“It is important to observe that right at the beginning there is a clear-cut moral motivation behind sending the Flood. The Gilgamesh Epic (an Akkadian story about a flood), which does have clear parallels with Gen. 6-9, lacks such a parallel here. The closest it comes is: “when their heart led the great gods to produce the flood” (Tablet XI, line 14). That vague statement is left unamplified. Later in that same tablet (line 179) the god Ea speaks to Enlil (the one who sent the flood): “How could you, unreasoning, bring on the deluge?” According to a related flood story, the Atrahasis Epic, twelve hundred years after man’s creation his noise and commotion has become so loud that Enlil starts to suffer from insomnia. Enlil sends a plague to eradicate boisterous humanity, only to have his plan thwarted. Next he tries drought and famine, which are also unsuccessful. Finally a flood is sent, which Atrahasis survives by building a boat. To call this noise moral turbulence or to understand the clamor of mankind as man’s chronic depravity reads into the text far too much. The problem is simply that there are too many people, with the result that there is too much noise. There is a limit on Enlil’s auditory capacities. It really should not surprise us that in a system of thought where the gods are not necessarily morally superior to human beings, and where the line between good and evil is blurred, there is no recording of the fact that man is to be drowned because he is a rebel and a sinner." [New International Commentary on the Old Testament, Genesis 1-17]
God is portrayed very differently in Genesis. Humans aren't too noisy or destroyed for arbitrary reasons. Every inclination of their heart is towards evil. God laments and regrets creating us for what He now feels compelled to do. God deeply loves his creation to the point that our sin and wickedness has wounded him. The Genesis narrative attempts to portray God as just and heartbroken. The story tries to say humans brought on their own utter destruction but God who is faithful, steps in and saves the righteous Noah and his family. Enlil is portrayed as incompetent. His plans are continually foiled and thwarted. Here God chooses to save Noah. In the Atrahasis epic the flood is so severe the gods are portrayed as being scared (cowering like dogs). The gods are famished during the flood due to a lack of human sacrifices and they later swarm like flies. After the flood, Enlil is upset some humans have survived and in order to control the population, women will now be barren, demons will cause miscarriages and steal babies and some women will remain lifelong virgins, consecrated to the gods. The Genesis deluge has some primitive elements but it does not depict God as being afraid of flood waters, famished due to a lack of sacrifices and he wants his creation to be fruitful and multiply afterwards.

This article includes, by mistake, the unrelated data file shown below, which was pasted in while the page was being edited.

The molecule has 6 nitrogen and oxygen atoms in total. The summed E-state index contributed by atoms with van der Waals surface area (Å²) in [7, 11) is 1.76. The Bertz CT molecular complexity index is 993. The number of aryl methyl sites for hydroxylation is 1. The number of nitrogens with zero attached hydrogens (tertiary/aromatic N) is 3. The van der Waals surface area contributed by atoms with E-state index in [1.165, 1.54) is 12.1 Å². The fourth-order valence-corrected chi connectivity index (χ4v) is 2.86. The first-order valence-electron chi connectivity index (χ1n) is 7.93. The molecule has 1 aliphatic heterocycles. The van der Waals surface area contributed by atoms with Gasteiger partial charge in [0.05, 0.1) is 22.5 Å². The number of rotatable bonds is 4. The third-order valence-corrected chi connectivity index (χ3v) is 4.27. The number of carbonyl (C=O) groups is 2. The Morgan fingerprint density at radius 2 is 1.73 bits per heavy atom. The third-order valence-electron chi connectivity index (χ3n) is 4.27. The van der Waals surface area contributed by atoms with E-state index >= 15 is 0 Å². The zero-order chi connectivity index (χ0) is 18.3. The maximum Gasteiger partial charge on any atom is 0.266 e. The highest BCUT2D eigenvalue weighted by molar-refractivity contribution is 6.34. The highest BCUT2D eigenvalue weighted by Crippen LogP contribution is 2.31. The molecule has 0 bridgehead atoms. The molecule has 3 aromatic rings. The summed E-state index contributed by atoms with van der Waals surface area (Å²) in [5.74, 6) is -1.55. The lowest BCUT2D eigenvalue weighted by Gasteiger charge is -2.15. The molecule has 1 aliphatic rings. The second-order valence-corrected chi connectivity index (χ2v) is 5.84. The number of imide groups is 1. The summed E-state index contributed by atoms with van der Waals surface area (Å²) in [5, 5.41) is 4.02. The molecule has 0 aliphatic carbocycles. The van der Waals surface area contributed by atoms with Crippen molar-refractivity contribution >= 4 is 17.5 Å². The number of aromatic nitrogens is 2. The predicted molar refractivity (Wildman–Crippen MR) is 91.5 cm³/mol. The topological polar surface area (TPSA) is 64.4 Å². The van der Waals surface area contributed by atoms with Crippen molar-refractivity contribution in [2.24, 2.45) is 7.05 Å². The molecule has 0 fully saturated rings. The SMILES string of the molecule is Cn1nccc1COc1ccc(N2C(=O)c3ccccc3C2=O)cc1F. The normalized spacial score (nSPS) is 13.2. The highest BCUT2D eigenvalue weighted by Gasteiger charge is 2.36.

The Biblical flood needs to be judged based on its theological message gleaned from a comparison to other ANE flood accounts. It also needs to be interpreted from within its own worldview. Rather than attribute an evil action to God, I think the original Genesis version was attempting to do the exact opposite and explain the problem of evil and human suffering. The authors of Genesis 6-9 did not understand weather patterns. So naturally, if there was a very large but localized flood sometime around 5,000 years ago which probably resulted in significant loss of life, as there is geological evidence for, our ancestors would naturally explain it by an appeal to the gods who, to them, controlled the weather. In some cases, they would look for a reason and probably determined that the gods were angry at humans. The Biblical deluge is then an attempted explanation for the problem of evil. Unfortunately, the authors get the flood wrong because they don't understand the science behind natural disasters at the time. They assume God must have specifically sent the flood as opposed to knowing that natural disasters are a necessary part of a world that is not casually closed with creatures in possesion of libertarian free will. The Biblical writer believes God caused the flood but also understands God as just and loving so the only natural conclusion is that all of humanity must have been wicked and brought this judgment upon itself. We see that Genesis is wrestling with the problem of evil in a pre-scientific culture and affirming that God is just during tragedy. The garden story doesn't know any better and does the same.